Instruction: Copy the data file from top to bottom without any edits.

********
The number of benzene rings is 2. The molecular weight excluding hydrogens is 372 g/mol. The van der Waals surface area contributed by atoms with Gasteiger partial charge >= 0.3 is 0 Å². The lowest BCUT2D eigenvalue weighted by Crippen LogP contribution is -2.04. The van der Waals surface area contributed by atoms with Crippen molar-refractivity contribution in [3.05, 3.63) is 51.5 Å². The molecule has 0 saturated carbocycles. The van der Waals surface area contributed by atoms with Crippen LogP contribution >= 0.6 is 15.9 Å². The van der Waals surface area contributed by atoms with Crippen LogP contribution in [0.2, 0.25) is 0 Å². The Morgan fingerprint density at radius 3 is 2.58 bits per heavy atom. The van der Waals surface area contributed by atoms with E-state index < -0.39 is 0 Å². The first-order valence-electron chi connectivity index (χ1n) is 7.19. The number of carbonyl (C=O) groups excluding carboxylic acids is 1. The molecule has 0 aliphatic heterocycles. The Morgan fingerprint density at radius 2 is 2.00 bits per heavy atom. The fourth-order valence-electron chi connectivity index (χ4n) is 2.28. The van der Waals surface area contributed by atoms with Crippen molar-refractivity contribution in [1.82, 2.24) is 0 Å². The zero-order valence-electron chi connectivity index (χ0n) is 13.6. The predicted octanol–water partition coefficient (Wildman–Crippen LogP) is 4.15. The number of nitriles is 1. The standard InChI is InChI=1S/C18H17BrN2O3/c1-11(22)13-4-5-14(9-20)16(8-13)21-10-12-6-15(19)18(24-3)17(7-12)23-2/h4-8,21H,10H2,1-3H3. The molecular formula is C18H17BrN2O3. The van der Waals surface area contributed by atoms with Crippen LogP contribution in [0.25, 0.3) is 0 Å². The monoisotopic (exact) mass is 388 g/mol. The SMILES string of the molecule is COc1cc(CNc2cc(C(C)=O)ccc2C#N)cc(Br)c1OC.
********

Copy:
The number of benzene rings is 2. The molecular weight excluding hydrogens is 372 g/mol. The van der Waals surface area contributed by atoms with Gasteiger partial charge >= 0.3 is 0 Å². The lowest BCUT2D eigenvalue weighted by Crippen LogP contribution is -2.04. The van der Waals surface area contributed by atoms with Crippen molar-refractivity contribution in [3.05, 3.63) is 51.5 Å². The molecule has 0 saturated carbocycles. The van der Waals surface area contributed by atoms with Crippen LogP contribution >= 0.6 is 15.9 Å². The van der Waals surface area contributed by atoms with Crippen LogP contribution in [0.2, 0.25) is 0 Å². The Morgan fingerprint density at radius 3 is 2.58 bits per heavy atom. The van der Waals surface area contributed by atoms with E-state index < -0.39 is 0 Å². The first-order valence-electron chi connectivity index (χ1n) is 7.19. The number of carbonyl (C=O) groups excluding carboxylic acids is 1. The molecule has 0 aliphatic heterocycles. The Morgan fingerprint density at radius 2 is 2.00 bits per heavy atom. The fourth-order valence-electron chi connectivity index (χ4n) is 2.28. The van der Waals surface area contributed by atoms with Crippen molar-refractivity contribution in [1.82, 2.24) is 0 Å². The zero-order valence-electron chi connectivity index (χ0n) is 13.6. The predicted octanol–water partition coefficient (Wildman–Crippen LogP) is 4.15. The number of nitriles is 1. The standard InChI is InChI=1S/C18H17BrN2O3/c1-11(22)13-4-5-14(9-20)16(8-13)21-10-12-6-15(19)18(24-3)17(7-12)23-2/h4-8,21H,10H2,1-3H3. The molecular formula is C18H17BrN2O3. The van der Waals surface area contributed by atoms with Crippen LogP contribution in [0.25, 0.3) is 0 Å². The monoisotopic (exact) mass is 388 g/mol. The SMILES string of the molecule is COc1cc(CNc2cc(C(C)=O)ccc2C#N)cc(Br)c1OC.